AIHA Survey Names Top Health and Safety Issues

The American Industrial Hygiene Association (AIHA) recently announced the results of its biennial membership survey, projecting that permissible exposure limits, MSDS/GHS and nanotechnology are among the top public policy issues of concern to AIHA members and the EHS profession over the next 2 years.

“This list of policy issues allows AIHA to focus our efforts on the priorities of our members,” said AIHA President Lindsay E. Booher, CIH, CSP. “Industrial hygienists and other OEHS professionals are on the front line of worker safety and public health, and these regulatory and legislative issues have a key impact on the work that they perform.”

AIHA identified the following as the top public policy issues for 2009–2010:

Permissible Exposure Limits (PELs) Updating – OSHA PELs are consensus-based limits that indicate how long an individual can be exposed to a particular substance without experiencing harmful effects. The occupational health and safety profession considers PELs to be one of the most basic tools needed to protect workers. However, many PELs have not been updated since the 1960s and 1970s. Science in this area has matured, but the PELs have not. AIHA continues to work with OSHA, Congress and others to reach a consensus on the best way to update PELs.

Material Safety Data Sheets (MSDS)/Globally Harmonized System (GHS) – AIHA supports efforts to improve the accuracy of MSDS and supports efforts to improve hazard communication for employers and employees. Such efforts are also a crucial element in protecting workers and others in case of national emergencies. A major part of improving hazard communication is adoption of the Globally Harmonized System of Classification and Labeling of Chemicals. AIHA supports adoption of the GHS.

Nanotechnology – The increased use of nanotechnology in our daily lives raises occupational health and safety concerns that we may be unaware of when working with this new technology. AIHA supports research into the possible hazards involved with nanotechnology but suggests caution in enacting new legislation and/or regulation that might be detrimental to the health and safety of workers.

Professional Recognition/Title Protection – This issue continues to appear in the top public policy issues for AIHA, as it has since 1993. Professional recognition/title protection allows industrial hygienists and others who have met minimum educational and experience requirements (such as certified industrial hygienists and certified safety professionals) to be legally defined and recognized as competent to perform certain work without the need for additional requirements. Some form of professional recognition/title protection legislation has been enacted in 19 states, and more than 25 states have additional recognition of AIHA programs and/or definitions. AIHA continues to educate federal and state policymakers about the importance of recognizing those professionals who have received education and certification from nationally recognized and accredited organizations.

Laboratory Accreditation – Accredited laboratories are the best way to ensure that test samples of potential workplace hazards are analyzed correctly. AIHA continues working to see that the AIHA laboratory accreditation program is noted in federal and state legislation and regulation as one of the programs with national recognition and acceptance. There also is an increased need to have AIHA-accredited laboratories recognized on the international level.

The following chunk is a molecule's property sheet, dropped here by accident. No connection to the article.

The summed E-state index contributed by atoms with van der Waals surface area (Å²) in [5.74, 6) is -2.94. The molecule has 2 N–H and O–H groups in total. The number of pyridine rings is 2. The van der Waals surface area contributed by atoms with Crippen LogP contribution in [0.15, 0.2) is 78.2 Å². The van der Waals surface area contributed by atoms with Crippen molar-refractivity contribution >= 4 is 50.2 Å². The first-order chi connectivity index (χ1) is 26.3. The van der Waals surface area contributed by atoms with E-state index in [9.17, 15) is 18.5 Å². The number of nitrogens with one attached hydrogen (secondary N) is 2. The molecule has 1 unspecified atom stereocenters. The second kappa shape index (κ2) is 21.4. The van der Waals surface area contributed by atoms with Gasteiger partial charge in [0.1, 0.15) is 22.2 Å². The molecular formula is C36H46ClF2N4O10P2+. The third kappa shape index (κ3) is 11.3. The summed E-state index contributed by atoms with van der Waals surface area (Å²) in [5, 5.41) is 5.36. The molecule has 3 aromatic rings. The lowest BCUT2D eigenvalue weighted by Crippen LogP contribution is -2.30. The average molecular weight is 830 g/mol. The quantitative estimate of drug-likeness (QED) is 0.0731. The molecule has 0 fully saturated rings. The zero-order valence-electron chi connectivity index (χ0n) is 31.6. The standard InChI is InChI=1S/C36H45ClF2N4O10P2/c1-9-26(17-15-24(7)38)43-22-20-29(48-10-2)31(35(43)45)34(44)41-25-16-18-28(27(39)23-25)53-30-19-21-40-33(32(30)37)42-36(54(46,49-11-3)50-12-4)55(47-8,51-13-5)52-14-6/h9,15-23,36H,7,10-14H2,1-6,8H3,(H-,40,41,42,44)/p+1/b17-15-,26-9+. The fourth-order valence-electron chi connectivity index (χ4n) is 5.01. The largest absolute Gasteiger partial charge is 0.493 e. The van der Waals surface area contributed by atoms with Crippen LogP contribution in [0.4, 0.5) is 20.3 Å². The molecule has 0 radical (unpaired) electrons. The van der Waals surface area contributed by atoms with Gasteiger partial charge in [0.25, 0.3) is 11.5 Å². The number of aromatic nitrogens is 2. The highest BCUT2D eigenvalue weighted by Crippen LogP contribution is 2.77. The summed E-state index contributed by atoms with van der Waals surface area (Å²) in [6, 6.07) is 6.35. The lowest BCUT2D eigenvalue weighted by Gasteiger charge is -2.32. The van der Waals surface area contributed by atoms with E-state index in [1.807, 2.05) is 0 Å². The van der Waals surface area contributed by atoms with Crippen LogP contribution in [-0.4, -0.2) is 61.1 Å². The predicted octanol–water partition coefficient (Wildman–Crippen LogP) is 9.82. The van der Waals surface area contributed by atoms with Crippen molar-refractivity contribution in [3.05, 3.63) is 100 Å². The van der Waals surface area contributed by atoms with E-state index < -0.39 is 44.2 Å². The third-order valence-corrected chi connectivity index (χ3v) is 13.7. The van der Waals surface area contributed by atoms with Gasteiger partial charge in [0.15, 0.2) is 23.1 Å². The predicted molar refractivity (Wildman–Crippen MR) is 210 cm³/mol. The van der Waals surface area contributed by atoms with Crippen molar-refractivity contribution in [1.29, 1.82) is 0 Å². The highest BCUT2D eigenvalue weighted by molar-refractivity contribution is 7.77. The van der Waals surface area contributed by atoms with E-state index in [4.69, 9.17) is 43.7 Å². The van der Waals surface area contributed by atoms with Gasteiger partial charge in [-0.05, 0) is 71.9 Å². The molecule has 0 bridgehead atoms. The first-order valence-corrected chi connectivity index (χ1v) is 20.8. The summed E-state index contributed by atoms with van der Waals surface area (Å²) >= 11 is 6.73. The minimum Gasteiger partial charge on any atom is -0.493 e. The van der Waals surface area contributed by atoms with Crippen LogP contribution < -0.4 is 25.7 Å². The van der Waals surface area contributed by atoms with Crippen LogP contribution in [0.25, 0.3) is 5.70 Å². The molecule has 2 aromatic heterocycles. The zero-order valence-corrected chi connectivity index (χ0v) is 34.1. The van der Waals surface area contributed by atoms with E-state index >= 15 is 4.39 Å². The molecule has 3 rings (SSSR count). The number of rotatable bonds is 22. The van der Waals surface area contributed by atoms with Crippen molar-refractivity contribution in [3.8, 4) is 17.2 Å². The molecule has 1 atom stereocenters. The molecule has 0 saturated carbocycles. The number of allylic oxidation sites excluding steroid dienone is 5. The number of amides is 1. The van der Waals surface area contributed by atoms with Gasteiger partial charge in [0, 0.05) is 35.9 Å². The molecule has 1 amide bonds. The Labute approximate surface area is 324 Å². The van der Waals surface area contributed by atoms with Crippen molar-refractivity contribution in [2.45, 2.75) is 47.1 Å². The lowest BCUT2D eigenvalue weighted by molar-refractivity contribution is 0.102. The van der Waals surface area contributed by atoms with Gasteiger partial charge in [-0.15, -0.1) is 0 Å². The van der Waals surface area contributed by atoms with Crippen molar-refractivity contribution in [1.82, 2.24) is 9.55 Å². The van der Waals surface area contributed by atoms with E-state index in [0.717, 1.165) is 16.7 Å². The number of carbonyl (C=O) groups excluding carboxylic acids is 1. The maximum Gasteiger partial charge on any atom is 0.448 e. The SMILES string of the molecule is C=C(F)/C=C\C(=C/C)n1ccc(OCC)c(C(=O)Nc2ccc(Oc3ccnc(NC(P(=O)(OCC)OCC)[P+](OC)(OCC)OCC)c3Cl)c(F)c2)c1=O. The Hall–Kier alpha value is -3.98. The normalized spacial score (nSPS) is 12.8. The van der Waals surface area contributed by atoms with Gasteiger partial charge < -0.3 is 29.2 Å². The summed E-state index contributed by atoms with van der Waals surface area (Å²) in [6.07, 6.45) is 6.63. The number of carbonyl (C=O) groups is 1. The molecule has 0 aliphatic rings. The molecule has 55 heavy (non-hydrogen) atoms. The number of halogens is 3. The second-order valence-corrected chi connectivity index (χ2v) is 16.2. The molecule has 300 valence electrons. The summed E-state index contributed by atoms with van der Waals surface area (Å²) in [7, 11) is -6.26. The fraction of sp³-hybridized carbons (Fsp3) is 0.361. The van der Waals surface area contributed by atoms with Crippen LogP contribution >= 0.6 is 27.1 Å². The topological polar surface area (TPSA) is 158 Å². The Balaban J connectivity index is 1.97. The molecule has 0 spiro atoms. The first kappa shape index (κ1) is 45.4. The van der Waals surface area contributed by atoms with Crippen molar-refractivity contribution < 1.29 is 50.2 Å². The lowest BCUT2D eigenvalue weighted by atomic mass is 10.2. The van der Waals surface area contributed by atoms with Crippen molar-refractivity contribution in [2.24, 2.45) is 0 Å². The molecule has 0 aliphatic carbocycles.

OSHA – Specific Issues

  • Combustible Dust Standard
  • Ergonomics Standard
  • Cranes and Derricks Standard
  • Silica Standard
  • Indoor Air Quality

OSHA – General Issues

  • PELs – Updating
  • GHS for Classification/Labeling of Chemicals
  • Nanotechnology
  • Safety and Health Programs/Injury and Illness Prevention Programs
  • Risk Assessment

Federal/State Legislative Issues

  • PELs – Updating
  • Appropriations for OSHA, MSHA, NIOSH, EPA
  • Federal Contracting – Must comply with OSHA regulations to receive
  • GHS for Classification/Labeling of Chemicals
  • Expansion of OSHA coverage to all employees

Other Issues

AIHA also listed top public policy issues in the following areas:

  • EPA Issues – GHS for Classification/Labeling of Chemicals, Clean Air Act and Clean Water Act;
  • National/International Standards – nanotechnology, establishing guideline values/setting PELs, laboratory analysis/certification and environmental/OH&S management systems;
  • Additional high-ranking standards – respiratory protection, industrial ventilation systems, risk management, noise/bioacoustics; and
  • Association Issues – collaboration with other OEHS organizations, professional ethics, standards (ANSI, ASTM, etc.) and GHS for classification/labeling of chemicals.

According to Aaron Trippler, AIHA Director of Government Affairs, the results show a few interesting trends.

“The most interesting result from this survey is probably what did not appear as a top public policy issue,” said Trippler. “The issue of emergency preparedness and response was previously one of the top issues. This latest survey did not find this issue anywhere near the top. Obviously, the further we move away from 9/11 the less importance for this issue or our members believe the issue has been sufficiently addressed.”

Trippler also pointed out that while updating PELs again appeared as one of the top issues, previous concerns about the Threshhold Limit Values from 2 years ago seem to have abated.

“Another interesting trend was the appearance of the Globally Harmonized System and nanotechnology appearing among the top issues,” he added. “These two issues continue to elicit increased interest from our members and should help us convince policymakers that these issues need to be addressed as soon as possible.”

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